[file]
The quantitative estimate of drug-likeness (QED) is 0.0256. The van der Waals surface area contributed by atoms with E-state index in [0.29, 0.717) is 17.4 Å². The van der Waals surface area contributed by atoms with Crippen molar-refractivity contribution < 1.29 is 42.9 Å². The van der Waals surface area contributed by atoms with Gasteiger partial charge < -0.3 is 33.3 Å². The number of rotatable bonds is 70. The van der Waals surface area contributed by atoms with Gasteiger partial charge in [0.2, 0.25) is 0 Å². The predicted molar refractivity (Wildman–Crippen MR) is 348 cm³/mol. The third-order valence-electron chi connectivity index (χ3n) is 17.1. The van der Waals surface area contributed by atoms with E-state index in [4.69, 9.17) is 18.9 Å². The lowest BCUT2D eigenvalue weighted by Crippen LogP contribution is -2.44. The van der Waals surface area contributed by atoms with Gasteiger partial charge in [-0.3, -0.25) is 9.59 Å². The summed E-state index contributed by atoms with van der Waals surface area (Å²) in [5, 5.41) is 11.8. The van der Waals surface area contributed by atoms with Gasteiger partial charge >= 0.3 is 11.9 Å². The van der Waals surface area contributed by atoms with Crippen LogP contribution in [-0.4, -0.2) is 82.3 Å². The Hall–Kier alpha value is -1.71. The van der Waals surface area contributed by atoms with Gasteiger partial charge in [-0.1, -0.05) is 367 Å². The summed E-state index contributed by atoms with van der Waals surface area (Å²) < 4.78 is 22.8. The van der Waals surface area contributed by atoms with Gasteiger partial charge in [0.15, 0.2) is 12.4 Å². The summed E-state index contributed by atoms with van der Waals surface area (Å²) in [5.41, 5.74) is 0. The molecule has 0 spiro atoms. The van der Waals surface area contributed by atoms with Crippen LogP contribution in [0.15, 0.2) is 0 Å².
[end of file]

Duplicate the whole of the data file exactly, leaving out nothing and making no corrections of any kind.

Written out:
The quantitative estimate of drug-likeness (QED) is 0.0256. The van der Waals surface area contributed by atoms with E-state index in [0.29, 0.717) is 17.4 Å². The van der Waals surface area contributed by atoms with Crippen molar-refractivity contribution < 1.29 is 42.9 Å². The van der Waals surface area contributed by atoms with Gasteiger partial charge < -0.3 is 33.3 Å². The number of rotatable bonds is 70. The van der Waals surface area contributed by atoms with Gasteiger partial charge in [0.2, 0.25) is 0 Å². The predicted molar refractivity (Wildman–Crippen MR) is 348 cm³/mol. The third-order valence-electron chi connectivity index (χ3n) is 17.1. The van der Waals surface area contributed by atoms with E-state index in [4.69, 9.17) is 18.9 Å². The lowest BCUT2D eigenvalue weighted by Crippen LogP contribution is -2.44. The van der Waals surface area contributed by atoms with Gasteiger partial charge in [-0.3, -0.25) is 9.59 Å². The summed E-state index contributed by atoms with van der Waals surface area (Å²) in [5, 5.41) is 11.8. The van der Waals surface area contributed by atoms with Gasteiger partial charge >= 0.3 is 11.9 Å². The van der Waals surface area contributed by atoms with Crippen LogP contribution in [-0.4, -0.2) is 82.3 Å². The Hall–Kier alpha value is -1.71. The van der Waals surface area contributed by atoms with Gasteiger partial charge in [-0.1, -0.05) is 367 Å². The summed E-state index contributed by atoms with van der Waals surface area (Å²) < 4.78 is 22.8. The van der Waals surface area contributed by atoms with Gasteiger partial charge in [0.15, 0.2) is 12.4 Å². The summed E-state index contributed by atoms with van der Waals surface area (Å²) in [5.41, 5.74) is 0. The molecule has 0 spiro atoms. The van der Waals surface area contributed by atoms with Crippen LogP contribution in [0.15, 0.2) is 0 Å².